Earlier this month, the International Monetary Fund released its biannual sub-Saharan Africa Regional Economic Outlook. The report, subtitled “Navigating Uncertainty,” provides an update on key macroeconomic trends and includes special chapters on the impact of competitiveness on growth and government arrears in sub-Saharan African countries. Updating its forecast, the report lowers forecast for the region’s 2019 GDP growth from 3.6 to 3.2 percent and emphasizes downside risks including rising protectionism, a slowdown in major global economies, and reversal in capital flows due to tightening global financial conditions.
Using a new dataset, the report finds that domestic arrears—“overdue payments on financial obligations from primary (government) spending”—are a persistent problem for many sub-Saharan African countries. As Figure 1 shows, sub-Saharan African countries had average arrears of 3.3 percent of GDP in 2018, with arrears particularly high for oil exporters, at 8.5 percent of GDP. Average arrears for Africa have risen since 2012 and peaked in 2016 around 4 percent of GDP (Figure 2). The increase is particularly notable for oil exporters as these countries suffered the most from the commodity price shock of 2014.
Figure 1: Sub-Saharan Africa: Stock of Domestic Arrears by Country Group, 2018
Source: International Monetary Fund, Sub-Saharan Africa Regional Economic Outlook October 2019Figure 2: Sub-Saharan Africa: Stock of domestic arrears, 2005–17
Source: International Monetary Fund, Sub-Saharan Africa Regional Economic Outlook October 2019
Countries with weak fiscal and public financial management systems are more susceptible to a build-up of overdue payments. Issues of fiscal and public management can include unrealistic budgets, weak cash management systems, and delays in processing payments. Cyclical fiscal shocks like the commodity price crash in 2014 tend to exacerbate weaknesses in key public financial management systems, leading to high levels of arrears. As Figure 3 shows, the decline in Brent crude prices since 2014 led to an uptick in domestic arrears in for oil-exporters in the Central African Economic and Monetary Community.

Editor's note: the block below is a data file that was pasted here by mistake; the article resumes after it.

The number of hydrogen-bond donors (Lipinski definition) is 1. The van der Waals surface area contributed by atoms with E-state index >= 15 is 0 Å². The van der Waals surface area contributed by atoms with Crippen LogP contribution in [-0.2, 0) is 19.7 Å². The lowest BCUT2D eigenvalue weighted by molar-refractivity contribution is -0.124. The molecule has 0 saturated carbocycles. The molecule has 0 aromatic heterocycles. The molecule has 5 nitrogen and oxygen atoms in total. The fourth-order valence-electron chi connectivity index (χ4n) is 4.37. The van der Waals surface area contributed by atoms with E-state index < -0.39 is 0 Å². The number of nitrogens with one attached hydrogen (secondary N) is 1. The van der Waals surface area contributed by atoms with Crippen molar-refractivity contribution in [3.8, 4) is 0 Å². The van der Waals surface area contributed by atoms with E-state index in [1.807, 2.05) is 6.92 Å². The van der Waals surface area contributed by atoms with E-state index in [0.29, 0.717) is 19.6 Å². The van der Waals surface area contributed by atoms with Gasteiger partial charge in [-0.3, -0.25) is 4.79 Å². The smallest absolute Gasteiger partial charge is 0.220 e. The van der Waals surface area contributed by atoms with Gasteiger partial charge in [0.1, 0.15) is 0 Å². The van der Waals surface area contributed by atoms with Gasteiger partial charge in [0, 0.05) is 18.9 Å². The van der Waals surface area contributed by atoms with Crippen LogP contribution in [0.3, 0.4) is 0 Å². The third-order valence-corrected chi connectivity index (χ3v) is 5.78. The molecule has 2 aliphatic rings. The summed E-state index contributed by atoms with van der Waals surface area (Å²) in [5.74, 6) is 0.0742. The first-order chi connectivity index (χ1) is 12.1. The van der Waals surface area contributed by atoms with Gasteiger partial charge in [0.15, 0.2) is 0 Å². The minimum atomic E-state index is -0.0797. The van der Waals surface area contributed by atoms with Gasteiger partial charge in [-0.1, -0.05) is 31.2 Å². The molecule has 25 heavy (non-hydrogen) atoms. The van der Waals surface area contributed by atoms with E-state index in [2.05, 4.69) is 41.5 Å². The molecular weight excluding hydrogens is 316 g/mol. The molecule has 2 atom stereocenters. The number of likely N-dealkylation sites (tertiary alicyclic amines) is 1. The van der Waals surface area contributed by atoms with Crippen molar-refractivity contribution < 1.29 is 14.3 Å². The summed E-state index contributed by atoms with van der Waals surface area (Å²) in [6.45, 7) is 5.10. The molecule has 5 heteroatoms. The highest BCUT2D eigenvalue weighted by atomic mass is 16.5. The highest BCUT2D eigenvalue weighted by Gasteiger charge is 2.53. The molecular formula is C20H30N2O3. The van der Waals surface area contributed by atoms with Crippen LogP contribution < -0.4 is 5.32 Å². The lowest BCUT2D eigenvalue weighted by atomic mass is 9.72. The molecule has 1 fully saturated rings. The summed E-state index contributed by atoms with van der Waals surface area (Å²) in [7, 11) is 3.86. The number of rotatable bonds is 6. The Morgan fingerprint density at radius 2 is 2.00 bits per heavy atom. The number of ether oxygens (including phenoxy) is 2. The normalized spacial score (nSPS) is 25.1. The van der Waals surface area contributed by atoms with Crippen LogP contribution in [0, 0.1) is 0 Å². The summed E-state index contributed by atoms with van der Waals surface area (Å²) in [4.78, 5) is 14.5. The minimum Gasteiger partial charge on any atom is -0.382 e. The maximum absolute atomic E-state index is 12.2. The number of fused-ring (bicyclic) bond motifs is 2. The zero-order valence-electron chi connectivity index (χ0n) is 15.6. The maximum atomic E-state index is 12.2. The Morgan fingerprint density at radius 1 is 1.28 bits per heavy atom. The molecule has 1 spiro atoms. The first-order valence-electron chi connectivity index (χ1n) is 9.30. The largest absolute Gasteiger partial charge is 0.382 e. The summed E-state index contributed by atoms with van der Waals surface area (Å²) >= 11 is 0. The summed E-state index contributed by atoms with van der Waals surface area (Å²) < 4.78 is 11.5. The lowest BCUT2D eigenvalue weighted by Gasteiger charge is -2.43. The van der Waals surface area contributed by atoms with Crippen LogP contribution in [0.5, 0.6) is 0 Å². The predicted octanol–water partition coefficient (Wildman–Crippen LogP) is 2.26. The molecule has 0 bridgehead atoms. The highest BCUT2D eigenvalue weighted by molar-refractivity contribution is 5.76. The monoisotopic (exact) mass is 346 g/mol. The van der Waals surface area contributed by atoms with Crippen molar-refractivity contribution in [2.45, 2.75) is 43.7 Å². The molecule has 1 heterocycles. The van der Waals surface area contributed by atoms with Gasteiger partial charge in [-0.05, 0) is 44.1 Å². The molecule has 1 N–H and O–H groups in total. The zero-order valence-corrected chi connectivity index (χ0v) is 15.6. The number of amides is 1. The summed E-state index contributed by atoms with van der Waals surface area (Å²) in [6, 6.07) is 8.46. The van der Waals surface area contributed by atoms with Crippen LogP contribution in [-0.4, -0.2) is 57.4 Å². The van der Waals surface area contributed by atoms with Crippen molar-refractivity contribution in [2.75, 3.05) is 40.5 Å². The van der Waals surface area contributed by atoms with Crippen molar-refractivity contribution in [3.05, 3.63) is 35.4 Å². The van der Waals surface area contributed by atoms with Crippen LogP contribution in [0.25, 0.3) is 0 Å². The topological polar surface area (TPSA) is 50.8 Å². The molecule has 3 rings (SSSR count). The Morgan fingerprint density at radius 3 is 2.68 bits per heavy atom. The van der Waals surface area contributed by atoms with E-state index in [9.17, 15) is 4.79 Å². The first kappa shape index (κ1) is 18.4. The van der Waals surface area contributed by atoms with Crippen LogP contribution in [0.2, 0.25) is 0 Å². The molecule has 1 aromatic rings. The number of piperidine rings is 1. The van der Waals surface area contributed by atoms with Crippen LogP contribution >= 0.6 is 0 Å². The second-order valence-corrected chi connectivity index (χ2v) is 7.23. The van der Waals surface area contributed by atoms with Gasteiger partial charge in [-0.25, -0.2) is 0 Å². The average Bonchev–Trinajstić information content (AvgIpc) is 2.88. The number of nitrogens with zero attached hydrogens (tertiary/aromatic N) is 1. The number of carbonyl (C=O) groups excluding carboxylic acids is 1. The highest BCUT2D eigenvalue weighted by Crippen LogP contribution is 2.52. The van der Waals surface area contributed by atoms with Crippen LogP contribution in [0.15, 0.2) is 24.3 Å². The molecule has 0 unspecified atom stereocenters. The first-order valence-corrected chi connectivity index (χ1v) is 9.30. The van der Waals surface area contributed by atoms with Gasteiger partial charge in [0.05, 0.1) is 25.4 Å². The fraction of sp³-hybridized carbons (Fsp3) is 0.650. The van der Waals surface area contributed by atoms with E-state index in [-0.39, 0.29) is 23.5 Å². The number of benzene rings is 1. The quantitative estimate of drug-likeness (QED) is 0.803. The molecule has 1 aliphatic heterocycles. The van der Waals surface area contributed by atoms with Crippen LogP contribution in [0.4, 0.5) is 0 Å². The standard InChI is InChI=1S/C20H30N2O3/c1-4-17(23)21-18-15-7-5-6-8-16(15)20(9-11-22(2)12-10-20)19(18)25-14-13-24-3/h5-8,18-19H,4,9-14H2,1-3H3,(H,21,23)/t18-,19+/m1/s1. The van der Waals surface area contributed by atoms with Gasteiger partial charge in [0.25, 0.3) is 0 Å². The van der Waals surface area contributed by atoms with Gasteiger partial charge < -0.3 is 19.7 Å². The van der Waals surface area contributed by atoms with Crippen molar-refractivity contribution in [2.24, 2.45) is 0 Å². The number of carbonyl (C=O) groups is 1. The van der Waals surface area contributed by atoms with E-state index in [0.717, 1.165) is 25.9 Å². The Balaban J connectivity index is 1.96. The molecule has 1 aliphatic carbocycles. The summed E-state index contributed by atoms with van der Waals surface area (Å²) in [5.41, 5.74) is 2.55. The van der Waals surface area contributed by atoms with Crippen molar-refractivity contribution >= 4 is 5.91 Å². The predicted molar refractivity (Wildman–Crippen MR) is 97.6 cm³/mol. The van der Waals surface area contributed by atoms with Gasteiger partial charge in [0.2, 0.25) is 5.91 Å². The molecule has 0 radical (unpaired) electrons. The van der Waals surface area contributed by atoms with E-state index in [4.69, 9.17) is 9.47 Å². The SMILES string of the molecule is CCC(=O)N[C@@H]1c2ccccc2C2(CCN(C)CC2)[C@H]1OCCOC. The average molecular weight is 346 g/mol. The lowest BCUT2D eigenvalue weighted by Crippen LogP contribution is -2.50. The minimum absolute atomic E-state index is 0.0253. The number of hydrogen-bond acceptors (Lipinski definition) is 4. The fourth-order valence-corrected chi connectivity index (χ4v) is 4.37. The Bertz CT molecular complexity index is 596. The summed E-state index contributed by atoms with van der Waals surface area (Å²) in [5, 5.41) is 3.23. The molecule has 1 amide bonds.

Figure 3: Accumulation of Domestic Arrears Following Fiscal Shocks
Source: International Monetary Fund, Sub-Saharan Africa Regional Economic Outlook October 2019.
Domestic arrears can impact the economy through several channels and lower growth. Private businesses are more likely to face delayed payments compared to government employees or state-owned enterprises. Large arrears weaken the private sector, particularly in liquidity-constrained economies. Spending funded by arrears tends to have lower fiscal multipliers, reducing the effectiveness of fiscal policy. Additionally, this can lower citizens and businesses trust in the government. The report recommends that countries with high arrears develop a clearance strategy that emphasizes transparency, inclusive growth, and macroeconomic stability. In the long-term, the report recommends that countries strengthen their institutions to lower the likelihood of arrears accumulation.
For more on public debt, see the AGI policy brief, “Is sub-Saharan Africa facing another systemic sovereign debt crisis?”